I'm sure many researchers took it as no shock that other animals, besides humans kiss. In relation to the Darwin Machine, kissing embodies each of the three functions associated with evolution. Here I will denote the adapting, variation and reproductive needs for kissing. Therefore, it can be safe to say that kissing is essential to the survival of many animals, including mammals. This backs up the theory that kissing came from instinct.
Reasons For the BehaviorEdit
In a scientific study using a monkey, Harry F. Harlow had discovered that baby monkeys depend more on the affection of their mother than food. This can lead to a theory of why most mammals do kissing-like behaviors with their offspring. The notions of affection are crucial to the survival of infant mammals. With this being said, it is possible that kissing is an adaptation. In earlier, simpler organisms such as the hydra, kissing was not seen. However, the hydra did have the main tool that is necessary in kissing, the mouth. Of course, kissing comes in many variations for animals as well. Some canine and feline animals rub noses together. Birds rub beaks together and possibly interlock them. Many animals also lick each other as a sign of endearment which is also known as cleaning in some species. Animals that are enemies will never show this cleaning or “kissing-like” behavior to one another.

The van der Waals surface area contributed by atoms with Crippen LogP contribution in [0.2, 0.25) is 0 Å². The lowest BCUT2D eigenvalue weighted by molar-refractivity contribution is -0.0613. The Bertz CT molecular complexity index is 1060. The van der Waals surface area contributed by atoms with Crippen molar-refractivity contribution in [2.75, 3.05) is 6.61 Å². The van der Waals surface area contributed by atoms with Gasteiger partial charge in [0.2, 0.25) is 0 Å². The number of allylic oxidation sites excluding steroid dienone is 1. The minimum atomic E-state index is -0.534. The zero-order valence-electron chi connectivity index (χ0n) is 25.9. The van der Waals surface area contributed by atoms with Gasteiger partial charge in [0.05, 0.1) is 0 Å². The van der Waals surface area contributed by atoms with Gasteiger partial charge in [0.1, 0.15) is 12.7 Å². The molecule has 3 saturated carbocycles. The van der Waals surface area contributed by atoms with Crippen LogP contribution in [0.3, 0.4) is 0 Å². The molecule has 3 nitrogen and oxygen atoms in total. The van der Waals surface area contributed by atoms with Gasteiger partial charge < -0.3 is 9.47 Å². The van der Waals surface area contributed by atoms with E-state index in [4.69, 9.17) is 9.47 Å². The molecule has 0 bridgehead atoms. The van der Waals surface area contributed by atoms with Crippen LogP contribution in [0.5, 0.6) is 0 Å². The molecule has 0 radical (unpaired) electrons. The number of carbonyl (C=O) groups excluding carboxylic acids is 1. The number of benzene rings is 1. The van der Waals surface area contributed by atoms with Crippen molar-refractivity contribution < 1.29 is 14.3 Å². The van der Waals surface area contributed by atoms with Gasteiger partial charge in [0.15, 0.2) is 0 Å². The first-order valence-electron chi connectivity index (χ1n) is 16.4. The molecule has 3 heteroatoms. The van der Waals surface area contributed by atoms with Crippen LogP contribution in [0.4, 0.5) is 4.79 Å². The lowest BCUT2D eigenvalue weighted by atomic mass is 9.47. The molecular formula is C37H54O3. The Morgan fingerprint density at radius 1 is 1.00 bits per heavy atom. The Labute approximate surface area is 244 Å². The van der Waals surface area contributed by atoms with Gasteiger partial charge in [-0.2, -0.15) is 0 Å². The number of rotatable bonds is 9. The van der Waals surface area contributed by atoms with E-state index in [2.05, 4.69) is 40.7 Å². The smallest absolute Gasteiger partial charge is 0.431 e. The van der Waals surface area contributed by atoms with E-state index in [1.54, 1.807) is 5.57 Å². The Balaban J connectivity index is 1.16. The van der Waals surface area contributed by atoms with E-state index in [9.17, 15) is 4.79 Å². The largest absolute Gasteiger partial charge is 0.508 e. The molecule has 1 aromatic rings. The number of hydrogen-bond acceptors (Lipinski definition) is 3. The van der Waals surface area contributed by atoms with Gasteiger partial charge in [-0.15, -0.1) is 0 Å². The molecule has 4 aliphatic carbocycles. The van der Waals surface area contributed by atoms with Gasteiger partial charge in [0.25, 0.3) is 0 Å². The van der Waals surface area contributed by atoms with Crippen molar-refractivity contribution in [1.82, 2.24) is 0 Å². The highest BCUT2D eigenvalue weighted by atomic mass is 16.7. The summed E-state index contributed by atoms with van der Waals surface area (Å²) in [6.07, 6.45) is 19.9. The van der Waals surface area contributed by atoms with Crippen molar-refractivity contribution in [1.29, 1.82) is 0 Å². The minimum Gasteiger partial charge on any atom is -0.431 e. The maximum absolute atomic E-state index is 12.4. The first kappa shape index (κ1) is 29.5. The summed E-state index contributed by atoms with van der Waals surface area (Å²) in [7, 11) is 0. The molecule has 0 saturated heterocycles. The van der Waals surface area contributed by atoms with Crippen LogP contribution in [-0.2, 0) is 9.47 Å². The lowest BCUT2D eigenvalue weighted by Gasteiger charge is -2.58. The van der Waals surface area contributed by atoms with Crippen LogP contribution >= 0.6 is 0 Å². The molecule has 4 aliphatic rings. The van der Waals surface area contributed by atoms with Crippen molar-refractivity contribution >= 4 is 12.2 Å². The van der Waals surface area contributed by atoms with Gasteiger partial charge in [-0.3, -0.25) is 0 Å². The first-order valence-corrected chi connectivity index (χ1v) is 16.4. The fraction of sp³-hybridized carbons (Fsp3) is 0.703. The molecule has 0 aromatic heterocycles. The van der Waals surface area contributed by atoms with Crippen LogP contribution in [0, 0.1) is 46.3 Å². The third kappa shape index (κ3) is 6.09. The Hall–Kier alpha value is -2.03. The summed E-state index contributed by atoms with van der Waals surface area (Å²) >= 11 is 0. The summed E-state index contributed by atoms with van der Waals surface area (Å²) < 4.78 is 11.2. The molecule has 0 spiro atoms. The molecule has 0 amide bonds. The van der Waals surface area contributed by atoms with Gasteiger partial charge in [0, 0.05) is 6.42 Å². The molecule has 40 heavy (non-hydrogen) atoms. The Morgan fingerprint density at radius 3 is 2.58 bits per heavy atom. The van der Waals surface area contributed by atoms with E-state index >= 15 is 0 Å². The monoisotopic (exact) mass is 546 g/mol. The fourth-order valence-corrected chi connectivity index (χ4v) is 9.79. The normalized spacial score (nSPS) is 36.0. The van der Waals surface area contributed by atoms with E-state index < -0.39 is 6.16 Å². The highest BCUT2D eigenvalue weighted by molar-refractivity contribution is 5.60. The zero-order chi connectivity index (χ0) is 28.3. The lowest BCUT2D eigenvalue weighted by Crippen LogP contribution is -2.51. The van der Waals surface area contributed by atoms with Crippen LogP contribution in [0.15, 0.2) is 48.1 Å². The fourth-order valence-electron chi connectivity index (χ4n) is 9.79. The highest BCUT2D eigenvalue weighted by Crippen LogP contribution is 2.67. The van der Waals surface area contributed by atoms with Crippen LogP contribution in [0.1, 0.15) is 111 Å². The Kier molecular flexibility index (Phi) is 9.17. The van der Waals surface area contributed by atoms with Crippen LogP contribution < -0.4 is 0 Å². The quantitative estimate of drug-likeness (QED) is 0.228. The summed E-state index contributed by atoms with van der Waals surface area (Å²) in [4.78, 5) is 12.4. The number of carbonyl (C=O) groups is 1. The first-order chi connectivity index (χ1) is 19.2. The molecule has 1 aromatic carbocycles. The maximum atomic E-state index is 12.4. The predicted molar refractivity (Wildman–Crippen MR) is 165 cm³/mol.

Evolution of Kissing in Primates
The most famous of primates that produce these kissing behaviors are known as the Bonobos. These primates live south of the Congo River and are known as extant relatives to humans. Similar to humans, Bonobos and other great apes have the ability of self-awareness, as seen in the mirror test. This idea of being self-aware can lead to great apes having a sort of consciousness. They are aware of who they are, so therefore they can also be aware of their specific groups and mating partners. The Bonobos are peaceful animals and are highly affectionate to each other. They kiss so much that it is almost inevitable to infer that humans gain their kissing abilities through evolution. Bonobos display open mouth kissing, similar to the open mouth kissing in humans. Bonobos kiss in many social situations to display social bonds with one another, just like humans.
After our look of how kissing evolved through animals, let's see where kissing is headed in the future.